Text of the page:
Inferential analyses on mean performance (RTs and error rates) showed that both young and older adults were sensitive to PI. Non-recent negative trials were performed faster and with fewer errors than recent negative trials. Replicating previous findings (Manard et al., 2014), a higher sensitivity to PI in older adults was observed with RTs, whereas no age effect was found with error rates. Thus, a deficit with age in resistance to PI might be inferred if only RTs were considered as a measure of performance. At the same time, no deficit would be inferred on the basis of accuracy measures. Because the DDM takes into account RTs and response accuracy data simultaneously, it allows for a more comprehensive view concerning the role of age in PI.

First, model selection indicated that the drift rate but not the other main parameters accounted for the behavioral effects observed in the recent-probes task, which can be understood as a difference in processing efficiency. Furthermore, analysis of the main components of the DDM showed a higher boundary separation with age, meaning that older adults adopted a more conservative level of caution than young adults. Finally, longer nondecision times were observed for older than for younger adults, indicating an increase in peripheral processes with age. The results of both boundary separation and nondecision time replicated previous applications of the DDM in the domain of aging (e.g., Ratcliff et al., 2004).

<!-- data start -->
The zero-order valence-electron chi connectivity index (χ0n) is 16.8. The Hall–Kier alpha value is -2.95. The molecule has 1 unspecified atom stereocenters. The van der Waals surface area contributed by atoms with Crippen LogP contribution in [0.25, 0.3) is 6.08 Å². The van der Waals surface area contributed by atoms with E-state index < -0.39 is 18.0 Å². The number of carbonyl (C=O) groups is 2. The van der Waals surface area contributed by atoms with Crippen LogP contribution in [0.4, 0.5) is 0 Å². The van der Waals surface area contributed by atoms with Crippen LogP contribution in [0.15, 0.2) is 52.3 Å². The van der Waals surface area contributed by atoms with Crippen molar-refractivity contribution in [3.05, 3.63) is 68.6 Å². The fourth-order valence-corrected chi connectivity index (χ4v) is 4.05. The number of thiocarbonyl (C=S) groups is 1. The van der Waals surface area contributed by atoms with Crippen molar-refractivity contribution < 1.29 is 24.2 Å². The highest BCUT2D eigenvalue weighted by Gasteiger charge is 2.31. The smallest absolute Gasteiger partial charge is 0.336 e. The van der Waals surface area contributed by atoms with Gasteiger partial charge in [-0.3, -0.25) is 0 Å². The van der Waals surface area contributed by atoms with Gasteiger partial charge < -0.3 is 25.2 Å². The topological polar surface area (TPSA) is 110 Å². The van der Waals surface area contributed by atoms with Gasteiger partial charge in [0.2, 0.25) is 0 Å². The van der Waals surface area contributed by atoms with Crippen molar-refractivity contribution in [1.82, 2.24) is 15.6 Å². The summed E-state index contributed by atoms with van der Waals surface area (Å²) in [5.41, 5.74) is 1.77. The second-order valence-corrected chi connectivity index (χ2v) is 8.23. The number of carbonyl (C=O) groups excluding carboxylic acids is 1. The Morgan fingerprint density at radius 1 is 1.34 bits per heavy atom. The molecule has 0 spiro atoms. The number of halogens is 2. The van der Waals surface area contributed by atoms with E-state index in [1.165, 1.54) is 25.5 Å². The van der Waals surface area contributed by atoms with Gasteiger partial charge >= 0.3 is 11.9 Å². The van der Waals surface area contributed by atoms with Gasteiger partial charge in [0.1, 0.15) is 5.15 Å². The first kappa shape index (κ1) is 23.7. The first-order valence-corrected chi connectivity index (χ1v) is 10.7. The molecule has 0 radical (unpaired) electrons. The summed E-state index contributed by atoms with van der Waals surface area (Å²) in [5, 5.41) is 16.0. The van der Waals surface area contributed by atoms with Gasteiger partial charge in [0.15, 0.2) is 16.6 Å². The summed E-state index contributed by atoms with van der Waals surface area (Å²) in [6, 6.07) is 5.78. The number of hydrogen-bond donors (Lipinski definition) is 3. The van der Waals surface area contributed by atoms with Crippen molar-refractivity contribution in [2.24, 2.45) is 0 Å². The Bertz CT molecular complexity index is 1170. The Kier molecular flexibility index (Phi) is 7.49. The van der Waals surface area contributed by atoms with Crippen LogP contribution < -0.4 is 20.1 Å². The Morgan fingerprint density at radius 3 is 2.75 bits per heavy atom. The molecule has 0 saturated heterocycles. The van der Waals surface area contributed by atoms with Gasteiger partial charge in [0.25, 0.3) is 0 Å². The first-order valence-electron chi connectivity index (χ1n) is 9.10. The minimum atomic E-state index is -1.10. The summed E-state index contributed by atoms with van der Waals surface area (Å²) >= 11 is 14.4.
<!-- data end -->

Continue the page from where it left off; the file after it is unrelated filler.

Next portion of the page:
Concerning the drift rate parameter, the results showed a lower processing efficiency for recent negative than for non-recent negative trials. Importantly, the size of this PI effect in short-term memory remained constant with age. Reconciling the findings of both approaches, earlier methodological work had demonstrated that interactions in RTs can be explained by the nonlinear mapping from drift rate to RTs (Wagenmakers, Krypotos, Criss, & Iverson, 2012). Our interpretation of the present results differs from previous studies that had suggested that the inhibitory ability to resist PI declines with age (e.g., Jonides et al., 2000). Our results suggest that the inhibitory functions associated with resistance to PI in a recognition task are not affected by normal aging (for a similar proposal, see Collette et al., 2009). As such, the present results do not match with the inhibitory deficit theory, which argues for a general decline across the different types of inhibitory processes with age (e.g., Lustig et al., 2007). In line with the inhibitory deficit theory, we assume that inhibition is a combination of several functions, rather than a unitary construct (e.g., Friedman & Miyake, 2004; Hasher et al., 1999; Lustig et al., 2007). However, at least the type of inhibition needed to resolve PI in a recognition task seems to be preserved with age. Note that our study focused on PI in a recognition task. Future studies might determine whether our conclusions can be generalized to other types of PI tasks (e.g., retrieval tasks).